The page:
There are restrictions on where they can use them

There will usually be limits on where gift cards can be redeemed and what they can be spent on. So if you’re going specific, make sure it’s a store the recipient does really like or it may never get spent or, at best, could end up on a gift card marketplace.

Gift cards usually have an expiry date

According to Cardyard, a gift-card exchange site, every year in the UK, gift cards worth £300 million expire, unspent. That’s an awful lot of money wasted.

Though most gift cards come with a fairly long period to use them, unlike cash, there will be a time when they’re no longer valid. This varies, so read the terms before you buy. You might want to mention it to the recipient, too.

Bigger retailers, such as John Lewis, ASOS, Boots and GAME, give 24 months after the date of issue as the expiry date, with Amazon gift cards in it for the long-haul, lasting 10 years. National Book Tokens last for eight years, but if you don’t use it in that time, you can ask that it’s replaced with a new one.

Check the terms of the card, so you know when it expires. If it’s an experience, be clear about when bookings must be made by, and bear in mind the gift card terms may be different from the terms of the venue.

If they lose it, you’ll be lucky to be offered a replacement

That string of numbers or card with a scratch-off panel can be easily lost or deleted. If this happens, it’s worth contacting the store to ask if it can be re-issued, so all may not be lost.

But unless the terms and conditions say a retailer will do it, you’re relying on their goodwill. You’re also relying on the recipient admitting they’ve lost it, which for some may be more awkward than it’s worth.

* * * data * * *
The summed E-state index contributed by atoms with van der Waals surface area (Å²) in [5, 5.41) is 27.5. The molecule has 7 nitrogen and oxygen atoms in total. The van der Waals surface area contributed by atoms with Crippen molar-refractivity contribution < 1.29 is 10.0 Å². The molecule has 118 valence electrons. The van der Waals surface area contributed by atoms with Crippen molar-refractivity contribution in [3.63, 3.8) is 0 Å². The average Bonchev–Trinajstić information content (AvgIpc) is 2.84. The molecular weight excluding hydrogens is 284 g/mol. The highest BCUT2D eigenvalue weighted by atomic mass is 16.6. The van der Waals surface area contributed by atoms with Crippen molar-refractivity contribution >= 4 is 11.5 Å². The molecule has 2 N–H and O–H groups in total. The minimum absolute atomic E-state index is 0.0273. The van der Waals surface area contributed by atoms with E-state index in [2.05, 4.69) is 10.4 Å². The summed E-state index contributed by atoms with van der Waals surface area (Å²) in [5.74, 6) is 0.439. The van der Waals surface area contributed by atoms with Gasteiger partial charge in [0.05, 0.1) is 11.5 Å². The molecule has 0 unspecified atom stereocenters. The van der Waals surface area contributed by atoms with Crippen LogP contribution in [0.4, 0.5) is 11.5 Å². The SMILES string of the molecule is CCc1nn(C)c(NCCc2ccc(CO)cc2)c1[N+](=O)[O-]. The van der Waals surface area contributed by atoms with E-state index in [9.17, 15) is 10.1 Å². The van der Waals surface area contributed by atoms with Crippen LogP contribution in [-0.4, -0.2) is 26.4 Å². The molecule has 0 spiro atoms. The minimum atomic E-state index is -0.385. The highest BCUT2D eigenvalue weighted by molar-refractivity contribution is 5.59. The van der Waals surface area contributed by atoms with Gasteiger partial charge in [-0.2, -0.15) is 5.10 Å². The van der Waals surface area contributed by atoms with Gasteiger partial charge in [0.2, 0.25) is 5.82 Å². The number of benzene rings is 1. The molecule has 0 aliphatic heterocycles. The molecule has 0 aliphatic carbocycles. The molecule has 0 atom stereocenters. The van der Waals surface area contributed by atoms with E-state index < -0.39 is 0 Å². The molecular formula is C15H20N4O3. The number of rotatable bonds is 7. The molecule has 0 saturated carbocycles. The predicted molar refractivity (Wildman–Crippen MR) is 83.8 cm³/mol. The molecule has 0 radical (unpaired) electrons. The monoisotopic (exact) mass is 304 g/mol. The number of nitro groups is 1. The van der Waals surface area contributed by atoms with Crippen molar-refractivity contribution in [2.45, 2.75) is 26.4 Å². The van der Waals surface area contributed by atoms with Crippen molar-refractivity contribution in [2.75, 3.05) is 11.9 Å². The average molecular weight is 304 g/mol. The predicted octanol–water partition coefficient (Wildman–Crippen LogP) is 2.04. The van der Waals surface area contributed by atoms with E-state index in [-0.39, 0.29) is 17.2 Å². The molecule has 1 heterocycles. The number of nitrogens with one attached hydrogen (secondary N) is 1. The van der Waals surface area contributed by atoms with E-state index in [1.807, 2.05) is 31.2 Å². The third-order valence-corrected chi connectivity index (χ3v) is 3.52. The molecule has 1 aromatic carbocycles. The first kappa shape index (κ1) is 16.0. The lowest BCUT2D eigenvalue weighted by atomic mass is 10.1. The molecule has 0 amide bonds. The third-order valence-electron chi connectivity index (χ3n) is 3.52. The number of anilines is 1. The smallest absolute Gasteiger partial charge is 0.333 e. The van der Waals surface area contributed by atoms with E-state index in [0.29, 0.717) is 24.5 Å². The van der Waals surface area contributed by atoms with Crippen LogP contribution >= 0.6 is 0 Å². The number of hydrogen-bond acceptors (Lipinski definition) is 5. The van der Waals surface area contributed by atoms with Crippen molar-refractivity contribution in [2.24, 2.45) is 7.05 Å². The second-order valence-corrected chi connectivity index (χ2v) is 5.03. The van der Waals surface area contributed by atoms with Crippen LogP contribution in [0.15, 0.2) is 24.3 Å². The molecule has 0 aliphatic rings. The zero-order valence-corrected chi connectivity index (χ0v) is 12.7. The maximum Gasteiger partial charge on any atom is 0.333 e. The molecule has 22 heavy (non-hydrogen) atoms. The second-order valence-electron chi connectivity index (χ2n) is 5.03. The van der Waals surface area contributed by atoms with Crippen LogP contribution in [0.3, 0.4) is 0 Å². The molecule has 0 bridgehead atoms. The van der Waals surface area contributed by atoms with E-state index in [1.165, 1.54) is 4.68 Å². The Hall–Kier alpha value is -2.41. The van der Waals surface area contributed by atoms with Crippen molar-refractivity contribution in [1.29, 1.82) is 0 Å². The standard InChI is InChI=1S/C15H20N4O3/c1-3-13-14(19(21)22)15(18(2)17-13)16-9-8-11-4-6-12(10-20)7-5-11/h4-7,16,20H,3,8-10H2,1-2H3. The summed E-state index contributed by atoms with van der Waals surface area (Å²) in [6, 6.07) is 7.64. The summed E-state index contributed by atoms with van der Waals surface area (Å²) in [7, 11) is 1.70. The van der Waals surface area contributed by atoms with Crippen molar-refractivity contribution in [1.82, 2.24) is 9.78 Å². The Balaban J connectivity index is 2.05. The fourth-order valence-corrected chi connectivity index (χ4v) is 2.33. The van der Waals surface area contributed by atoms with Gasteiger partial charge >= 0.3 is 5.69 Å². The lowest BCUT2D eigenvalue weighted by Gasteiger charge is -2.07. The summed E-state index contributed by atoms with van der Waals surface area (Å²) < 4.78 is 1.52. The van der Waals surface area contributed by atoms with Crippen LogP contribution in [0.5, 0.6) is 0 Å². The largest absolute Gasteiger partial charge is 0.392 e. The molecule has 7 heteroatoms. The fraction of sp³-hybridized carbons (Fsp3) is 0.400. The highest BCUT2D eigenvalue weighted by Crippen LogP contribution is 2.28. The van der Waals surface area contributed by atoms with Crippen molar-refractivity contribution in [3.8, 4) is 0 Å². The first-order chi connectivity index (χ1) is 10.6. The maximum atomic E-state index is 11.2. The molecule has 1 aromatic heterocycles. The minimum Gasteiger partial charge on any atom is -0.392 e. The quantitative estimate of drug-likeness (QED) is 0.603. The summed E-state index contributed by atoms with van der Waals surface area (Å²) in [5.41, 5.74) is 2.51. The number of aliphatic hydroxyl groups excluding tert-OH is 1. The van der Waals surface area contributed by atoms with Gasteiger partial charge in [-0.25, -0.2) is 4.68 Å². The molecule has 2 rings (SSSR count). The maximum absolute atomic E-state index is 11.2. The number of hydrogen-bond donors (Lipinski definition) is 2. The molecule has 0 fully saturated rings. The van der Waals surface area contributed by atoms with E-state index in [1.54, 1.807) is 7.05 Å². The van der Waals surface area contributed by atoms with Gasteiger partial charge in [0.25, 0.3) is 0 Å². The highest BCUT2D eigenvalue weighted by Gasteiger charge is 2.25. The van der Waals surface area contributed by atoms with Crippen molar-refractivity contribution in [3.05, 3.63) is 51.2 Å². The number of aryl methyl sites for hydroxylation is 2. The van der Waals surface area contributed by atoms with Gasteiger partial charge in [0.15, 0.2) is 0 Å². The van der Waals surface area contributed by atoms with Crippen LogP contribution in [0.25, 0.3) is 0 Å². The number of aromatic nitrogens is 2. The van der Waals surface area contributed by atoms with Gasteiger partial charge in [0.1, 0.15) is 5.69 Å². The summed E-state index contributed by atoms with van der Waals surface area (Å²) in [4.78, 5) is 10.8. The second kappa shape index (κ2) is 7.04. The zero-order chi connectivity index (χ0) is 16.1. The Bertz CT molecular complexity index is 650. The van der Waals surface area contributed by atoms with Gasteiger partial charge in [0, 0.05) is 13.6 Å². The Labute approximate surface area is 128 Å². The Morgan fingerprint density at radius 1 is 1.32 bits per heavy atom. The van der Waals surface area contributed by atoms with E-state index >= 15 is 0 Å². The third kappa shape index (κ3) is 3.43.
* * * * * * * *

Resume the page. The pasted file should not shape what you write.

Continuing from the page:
Retailers and providers can go out of business

The list of high street stores that have gone out of business, including Topshop and Debenhams, may be enough to ring a small warning bell.

When a company goes bust, the administrators decide the fate of gift cards in circulation. When it comes to creditors of a retailer, gift card purchasers are considered unsecured creditors, who are treated as a low priority, behind secured and preferential creditors. So you'll be lucky to get the full amount you paid back.

When Arcadia went into administration in November 2020, only 50% of the value of a Topshop gift card could be redeemed. And Debenhams stopped accepting gift vouchers in December 2020 after its demise.

If you buy a gift card with a value of £100 or more by credit card and it’s not honoured by the retailer, you may be able to make a claim under Section 75 of the Consumer Credit Act or use the chargeback scheme if you paid with a debit card – though, unfortunately, there are no guarantees.

You still have to put some thought into it

While you can express your own interests and values, such as a gift card for a sustainable brand, make sure you’re focusing on their interests more than yours. And consider that some hobbies, such as gaming, will need a gift card specific to the console they use.

Not everyone wants to go on a bushcraft course, even if these skills might come in handy one day. So unlike when you give cash, you may still need to have a word with their nearest and dearest, or the recipient themselves, to find out what sort of thing they enjoy doing.

What they want probably won’t exactly match the card’s value

When they’ve found what they want, it’s unlikely to fit into neat divisibles of the total. So it’s possible there will be a few pounds wasted, or that they’ll have to make up the difference.

After one transaction, if there’s less than a fiver on there, the tendency may be to forget to use it or find out the remaining balance.

On average, UK shoppers spend 35% more than the value of the gift card, according to the GCVA. So in some respects, they may encourage overspending and using their own funds.

The case for cash as a gift

There is little doubt that cash is the more straightforward choice. If you can get past any idea that it’s impersonal or involves less thought, the pros are strong:

It can be used almost anywhere, any time

There is no clock ticking and there is no limit to what they can spend it on. And while treats are probably the intention of the gift-giver, they can save or invest it, if that’s what they want to do.

And is it so bad if it does end up being a helping hand towards other expenses when finances are tight? With cash, the recipient has the freedom to decide.

You can leave out the guesswork

Even a generic gift card makes assumptions that they like that store and could find anything they want there.